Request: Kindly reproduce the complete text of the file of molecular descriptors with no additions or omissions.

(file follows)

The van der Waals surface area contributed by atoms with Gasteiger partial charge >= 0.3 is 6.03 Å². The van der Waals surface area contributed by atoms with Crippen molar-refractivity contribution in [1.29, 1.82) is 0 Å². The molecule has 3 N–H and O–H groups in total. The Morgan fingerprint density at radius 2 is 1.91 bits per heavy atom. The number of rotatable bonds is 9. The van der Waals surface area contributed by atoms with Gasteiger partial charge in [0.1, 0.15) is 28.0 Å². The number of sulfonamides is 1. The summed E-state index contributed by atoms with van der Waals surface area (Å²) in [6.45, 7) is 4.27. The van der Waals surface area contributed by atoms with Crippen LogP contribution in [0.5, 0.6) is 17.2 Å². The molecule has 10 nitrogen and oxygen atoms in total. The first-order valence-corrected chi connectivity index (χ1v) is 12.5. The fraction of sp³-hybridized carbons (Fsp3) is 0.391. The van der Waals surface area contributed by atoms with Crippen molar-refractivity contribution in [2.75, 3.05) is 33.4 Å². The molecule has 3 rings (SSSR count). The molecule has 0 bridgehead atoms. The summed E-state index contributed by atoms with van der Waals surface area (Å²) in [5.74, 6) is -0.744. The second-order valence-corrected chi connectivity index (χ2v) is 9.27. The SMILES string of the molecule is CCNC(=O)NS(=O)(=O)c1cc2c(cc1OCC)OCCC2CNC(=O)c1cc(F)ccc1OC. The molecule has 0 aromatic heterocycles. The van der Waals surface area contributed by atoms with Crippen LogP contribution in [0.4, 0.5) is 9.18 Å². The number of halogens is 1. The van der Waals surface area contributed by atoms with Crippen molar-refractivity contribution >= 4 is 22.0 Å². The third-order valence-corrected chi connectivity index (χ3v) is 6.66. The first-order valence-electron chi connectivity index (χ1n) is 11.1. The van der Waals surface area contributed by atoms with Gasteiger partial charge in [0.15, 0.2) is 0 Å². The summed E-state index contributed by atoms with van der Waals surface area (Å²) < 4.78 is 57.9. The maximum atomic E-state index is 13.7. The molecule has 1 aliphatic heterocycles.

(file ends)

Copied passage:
The van der Waals surface area contributed by atoms with Gasteiger partial charge >= 0.3 is 6.03 Å². The van der Waals surface area contributed by atoms with Crippen molar-refractivity contribution in [1.29, 1.82) is 0 Å². The molecule has 3 N–H and O–H groups in total. The Morgan fingerprint density at radius 2 is 1.91 bits per heavy atom. The number of rotatable bonds is 9. The van der Waals surface area contributed by atoms with Gasteiger partial charge in [0.1, 0.15) is 28.0 Å². The number of sulfonamides is 1. The summed E-state index contributed by atoms with van der Waals surface area (Å²) in [6.45, 7) is 4.27. The van der Waals surface area contributed by atoms with Crippen LogP contribution in [0.5, 0.6) is 17.2 Å². The molecule has 10 nitrogen and oxygen atoms in total. The first-order valence-corrected chi connectivity index (χ1v) is 12.5. The fraction of sp³-hybridized carbons (Fsp3) is 0.391. The van der Waals surface area contributed by atoms with Crippen molar-refractivity contribution in [2.75, 3.05) is 33.4 Å². The molecule has 3 rings (SSSR count). The molecule has 0 bridgehead atoms. The summed E-state index contributed by atoms with van der Waals surface area (Å²) in [5.74, 6) is -0.744. The second-order valence-corrected chi connectivity index (χ2v) is 9.27. The SMILES string of the molecule is CCNC(=O)NS(=O)(=O)c1cc2c(cc1OCC)OCCC2CNC(=O)c1cc(F)ccc1OC. The molecule has 0 aromatic heterocycles. The van der Waals surface area contributed by atoms with Crippen LogP contribution in [0.4, 0.5) is 9.18 Å². The number of halogens is 1. The van der Waals surface area contributed by atoms with Crippen molar-refractivity contribution >= 4 is 22.0 Å². The third-order valence-corrected chi connectivity index (χ3v) is 6.66. The first-order valence-electron chi connectivity index (χ1n) is 11.1. The van der Waals surface area contributed by atoms with Gasteiger partial charge in [0.15, 0.2) is 0 Å². The summed E-state index contributed by atoms with van der Waals surface area (Å²) < 4.78 is 57.9. The maximum atomic E-state index is 13.7. The molecule has 1 aliphatic heterocycles.